Jolly Roger
Pirate Steve
American Heritage dictionary says "origin unknown" Maybe someone knows?
Webster's isn't much clearer: Jolly Roger, but there probably isn't much to it etymologically, anyway. The "jolly" is the ironic, gallows-humor accompanying the English pirate tradition, and the English also have a pattern of using such proper names in their slang (the verb, "to roger," [meaning to bone, to use America slang] in particular).
I found a refrence to one of the slang uses of "Roger" at that time for "beggar."
Lewis Joplin II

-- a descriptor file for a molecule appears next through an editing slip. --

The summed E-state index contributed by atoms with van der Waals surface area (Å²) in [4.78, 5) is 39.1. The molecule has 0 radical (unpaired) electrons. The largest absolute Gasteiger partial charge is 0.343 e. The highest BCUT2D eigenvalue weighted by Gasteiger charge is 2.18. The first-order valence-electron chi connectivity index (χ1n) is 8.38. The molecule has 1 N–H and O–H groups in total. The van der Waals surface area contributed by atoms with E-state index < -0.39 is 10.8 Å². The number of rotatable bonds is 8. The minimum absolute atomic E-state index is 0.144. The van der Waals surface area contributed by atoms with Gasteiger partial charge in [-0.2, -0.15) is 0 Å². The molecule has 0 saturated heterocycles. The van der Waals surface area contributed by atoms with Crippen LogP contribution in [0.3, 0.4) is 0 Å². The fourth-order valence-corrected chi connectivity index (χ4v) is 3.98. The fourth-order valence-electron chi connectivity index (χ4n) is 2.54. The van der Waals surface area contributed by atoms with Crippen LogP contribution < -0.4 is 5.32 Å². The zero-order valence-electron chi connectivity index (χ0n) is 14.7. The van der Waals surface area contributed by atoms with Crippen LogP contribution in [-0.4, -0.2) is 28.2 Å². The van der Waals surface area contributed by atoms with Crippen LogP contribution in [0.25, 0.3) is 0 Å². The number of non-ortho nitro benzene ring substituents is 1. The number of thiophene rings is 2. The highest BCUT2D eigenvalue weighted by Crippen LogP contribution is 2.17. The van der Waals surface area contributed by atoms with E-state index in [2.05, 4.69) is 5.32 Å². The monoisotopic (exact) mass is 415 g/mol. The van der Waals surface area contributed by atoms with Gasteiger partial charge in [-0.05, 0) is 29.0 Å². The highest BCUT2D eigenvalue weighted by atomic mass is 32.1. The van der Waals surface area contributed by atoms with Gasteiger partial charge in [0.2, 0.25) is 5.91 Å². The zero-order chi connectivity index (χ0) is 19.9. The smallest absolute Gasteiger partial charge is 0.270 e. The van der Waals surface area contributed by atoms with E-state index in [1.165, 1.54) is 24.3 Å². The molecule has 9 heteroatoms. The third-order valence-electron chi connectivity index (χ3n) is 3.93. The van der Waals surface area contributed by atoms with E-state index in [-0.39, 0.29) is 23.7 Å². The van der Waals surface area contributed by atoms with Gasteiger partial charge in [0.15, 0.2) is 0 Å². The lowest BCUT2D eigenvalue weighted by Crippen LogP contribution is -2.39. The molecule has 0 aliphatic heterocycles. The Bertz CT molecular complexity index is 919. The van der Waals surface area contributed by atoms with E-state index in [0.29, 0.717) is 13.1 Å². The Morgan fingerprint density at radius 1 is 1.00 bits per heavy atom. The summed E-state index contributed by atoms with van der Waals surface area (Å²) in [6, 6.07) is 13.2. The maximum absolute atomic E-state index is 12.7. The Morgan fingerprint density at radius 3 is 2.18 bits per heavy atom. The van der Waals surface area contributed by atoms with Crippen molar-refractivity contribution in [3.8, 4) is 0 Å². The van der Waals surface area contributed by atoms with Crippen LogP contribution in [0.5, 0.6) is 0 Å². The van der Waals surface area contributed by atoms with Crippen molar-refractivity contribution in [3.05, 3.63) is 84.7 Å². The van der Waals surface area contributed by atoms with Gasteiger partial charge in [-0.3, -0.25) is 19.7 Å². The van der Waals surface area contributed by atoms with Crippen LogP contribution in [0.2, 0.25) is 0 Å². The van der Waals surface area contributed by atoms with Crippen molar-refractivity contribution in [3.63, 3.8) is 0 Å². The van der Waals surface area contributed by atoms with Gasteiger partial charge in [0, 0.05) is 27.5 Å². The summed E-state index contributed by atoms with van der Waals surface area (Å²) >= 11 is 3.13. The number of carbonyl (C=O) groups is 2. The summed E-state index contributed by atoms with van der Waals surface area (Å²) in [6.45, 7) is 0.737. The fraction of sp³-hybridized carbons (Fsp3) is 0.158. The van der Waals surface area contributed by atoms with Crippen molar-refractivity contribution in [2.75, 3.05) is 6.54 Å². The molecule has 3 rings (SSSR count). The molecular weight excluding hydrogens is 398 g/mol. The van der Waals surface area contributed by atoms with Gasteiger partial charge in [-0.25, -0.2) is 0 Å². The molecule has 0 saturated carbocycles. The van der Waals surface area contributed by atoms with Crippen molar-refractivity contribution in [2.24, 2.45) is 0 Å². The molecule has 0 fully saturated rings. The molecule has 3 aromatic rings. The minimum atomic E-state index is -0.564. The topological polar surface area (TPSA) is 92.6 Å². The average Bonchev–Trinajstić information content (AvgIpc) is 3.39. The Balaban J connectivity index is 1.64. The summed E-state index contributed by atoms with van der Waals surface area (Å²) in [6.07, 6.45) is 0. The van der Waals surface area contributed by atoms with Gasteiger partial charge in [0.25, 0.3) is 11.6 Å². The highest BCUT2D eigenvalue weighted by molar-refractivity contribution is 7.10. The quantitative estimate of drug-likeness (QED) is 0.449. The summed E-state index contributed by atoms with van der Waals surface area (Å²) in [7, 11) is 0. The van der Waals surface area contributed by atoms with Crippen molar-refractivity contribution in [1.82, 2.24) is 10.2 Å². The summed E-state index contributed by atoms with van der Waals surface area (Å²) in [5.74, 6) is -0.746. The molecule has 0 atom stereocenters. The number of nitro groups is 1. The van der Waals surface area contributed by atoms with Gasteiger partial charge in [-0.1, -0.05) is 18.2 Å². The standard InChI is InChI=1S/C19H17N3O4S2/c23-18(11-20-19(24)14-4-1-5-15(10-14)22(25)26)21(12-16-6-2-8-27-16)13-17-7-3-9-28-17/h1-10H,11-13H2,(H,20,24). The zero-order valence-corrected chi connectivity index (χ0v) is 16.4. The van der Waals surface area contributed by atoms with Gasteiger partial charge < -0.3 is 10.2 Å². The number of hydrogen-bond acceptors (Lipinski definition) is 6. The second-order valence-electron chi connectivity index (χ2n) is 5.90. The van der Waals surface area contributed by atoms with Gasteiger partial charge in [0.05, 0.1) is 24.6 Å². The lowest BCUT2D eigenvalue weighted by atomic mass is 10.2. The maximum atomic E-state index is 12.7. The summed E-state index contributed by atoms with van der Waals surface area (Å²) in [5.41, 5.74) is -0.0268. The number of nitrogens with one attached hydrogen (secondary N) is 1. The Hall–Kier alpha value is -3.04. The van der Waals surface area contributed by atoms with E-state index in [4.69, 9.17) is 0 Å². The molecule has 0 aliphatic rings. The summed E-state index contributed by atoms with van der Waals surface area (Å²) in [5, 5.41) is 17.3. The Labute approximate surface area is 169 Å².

JOLLY ROGER - "French buccaneers may have flown a flag called the 'joli rouge' (pretty red) and this term may have been corrupted to 'Jolly Roger' by English pirates when they transferred it to their black flag. 'Jolly Roger' could, however, derive from the 17th-century English word 'roger,' meaning 'rogue or devil.' Or it may come from the widely use Tamil title Ali Raja, meaning 'king of the sea' - English pirates at first pronouncing 'Ali Raja' as 'Ally Roger,' then 'Olly Roger' and finally, 'Jolly Roger.'" From "Encyclopedia of Word and Phrase Origins" by Robert Hendrickson (Facts on File, New York, 1997)
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